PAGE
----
True. Iíve been prodding my kids to exercise since they were no longer under my roof, one finally took notice. The other one hasnít. Plus she has a boyfriend who plays video game on top of sitting 8 hours at work. Somehow I know if they keep up with that life restyle they will be sick.
I donít sleep well on days that I didnít exercise. Everything ties together.
 
Old 09-02-2019, 10:09 AM
 
92 posts, read 15,708 times
Reputation: 86
Quote:
Originally Posted by StrawberrySoup View Post
Of course not. Homeless people from outside the town move in. The ones who are there don't leave.

You'd be surprised how many bus tickets local governments hand out.

Ok good. That is not what you said to Galaxyhi. So we've established "Feeding the homeless doesn't lead to more homeless". All it does, after you clarified, is draw already homeless people from out of the area. That I can agree with

Last edited by SaraR.; 09-02-2019 at 10:50 AM..
 
Old 09-02-2019, 10:36 AM
 
Location: Knoxville, TN
1,472 posts, read 666,715 times
Reputation: 3443
Quote:
Originally Posted by athena53 View Post
I had that with my last employer and I'd like to see more of it. I ended up with a computer from all the Amazon credits I got as incentives!

I think one drawback for most plans is that so much of the impact is very long-term. A slightly overweight 35-year old with a diet of processed foods may not cost the system very much right now. If you give him/her incentives to get active, eat healthier and lose weight, the real payoff might come 30 years later. My employer had done studies indicating that people who were "engaged" in the program (measured by a minimum level of points from healthy behaviors) had lower costs than those who weren't, but that's a chicken-or-egg question. The "engaged" includes people who are motivated to change or continue healthy behaviors. The "non-engaged" are those who have given up on losing weight, quitting smoking, etc. so of course they have higher costs. Two different populations.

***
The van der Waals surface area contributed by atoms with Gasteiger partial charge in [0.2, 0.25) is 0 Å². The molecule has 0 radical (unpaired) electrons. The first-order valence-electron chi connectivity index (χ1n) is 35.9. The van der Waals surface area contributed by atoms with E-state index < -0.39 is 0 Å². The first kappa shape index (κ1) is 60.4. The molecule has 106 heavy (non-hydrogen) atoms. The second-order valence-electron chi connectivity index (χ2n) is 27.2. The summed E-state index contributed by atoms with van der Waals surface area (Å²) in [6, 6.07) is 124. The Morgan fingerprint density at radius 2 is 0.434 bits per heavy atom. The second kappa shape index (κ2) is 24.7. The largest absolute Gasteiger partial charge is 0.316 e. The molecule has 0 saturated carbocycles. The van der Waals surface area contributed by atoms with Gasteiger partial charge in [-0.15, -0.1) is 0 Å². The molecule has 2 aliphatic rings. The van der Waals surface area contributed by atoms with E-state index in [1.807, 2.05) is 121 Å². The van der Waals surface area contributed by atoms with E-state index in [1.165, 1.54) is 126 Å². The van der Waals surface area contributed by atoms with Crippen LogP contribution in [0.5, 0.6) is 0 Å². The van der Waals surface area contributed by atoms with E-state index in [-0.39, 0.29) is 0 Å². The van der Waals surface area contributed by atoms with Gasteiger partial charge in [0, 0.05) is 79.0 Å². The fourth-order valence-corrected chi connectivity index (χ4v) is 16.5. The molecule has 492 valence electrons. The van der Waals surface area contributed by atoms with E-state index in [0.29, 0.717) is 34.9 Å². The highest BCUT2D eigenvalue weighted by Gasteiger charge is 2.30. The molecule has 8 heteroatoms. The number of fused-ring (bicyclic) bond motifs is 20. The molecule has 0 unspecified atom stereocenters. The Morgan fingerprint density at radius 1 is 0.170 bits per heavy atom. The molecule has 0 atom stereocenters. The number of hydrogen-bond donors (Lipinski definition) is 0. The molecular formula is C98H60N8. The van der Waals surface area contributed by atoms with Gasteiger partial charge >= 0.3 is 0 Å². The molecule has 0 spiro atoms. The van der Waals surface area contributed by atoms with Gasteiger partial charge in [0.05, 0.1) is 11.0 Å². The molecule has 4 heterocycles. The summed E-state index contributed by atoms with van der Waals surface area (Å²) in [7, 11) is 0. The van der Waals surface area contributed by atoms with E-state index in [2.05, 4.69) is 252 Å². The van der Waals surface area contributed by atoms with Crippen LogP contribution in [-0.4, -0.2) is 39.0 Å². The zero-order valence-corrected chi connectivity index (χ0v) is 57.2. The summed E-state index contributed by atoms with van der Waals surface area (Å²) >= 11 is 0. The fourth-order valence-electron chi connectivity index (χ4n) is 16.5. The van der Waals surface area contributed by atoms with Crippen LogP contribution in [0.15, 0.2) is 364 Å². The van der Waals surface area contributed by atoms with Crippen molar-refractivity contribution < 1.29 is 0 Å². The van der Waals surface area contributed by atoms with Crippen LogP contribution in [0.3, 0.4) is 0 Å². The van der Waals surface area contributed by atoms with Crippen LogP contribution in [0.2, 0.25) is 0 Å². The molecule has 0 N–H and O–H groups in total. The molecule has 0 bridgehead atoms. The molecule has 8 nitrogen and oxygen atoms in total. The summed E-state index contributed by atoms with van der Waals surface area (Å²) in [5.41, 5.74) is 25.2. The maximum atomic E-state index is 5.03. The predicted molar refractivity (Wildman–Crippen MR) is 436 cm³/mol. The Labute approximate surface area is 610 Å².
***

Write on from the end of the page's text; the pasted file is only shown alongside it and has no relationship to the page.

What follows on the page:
Our program amounts to a total of $480 a year if you fulfill all of the requirements.....double if you have a spouse on the plan. And it carries over, so I am a single person and I have over $3,000 in my account to be applied to co-pays and deductibles. It is shocking to me how many of the employees do not bother with the program and leave this money on the table....but then they complain if our premiums go up. So, yes, it is somewhat self-selected....chicken/egg.
 
Old 09-02-2019, 10:49 AM
 
92 posts, read 15,708 times
Reputation: 86
Someone already posted the huge variations within food pantries. We currently live in a rich area, we will be moving to a poor area to better live within our means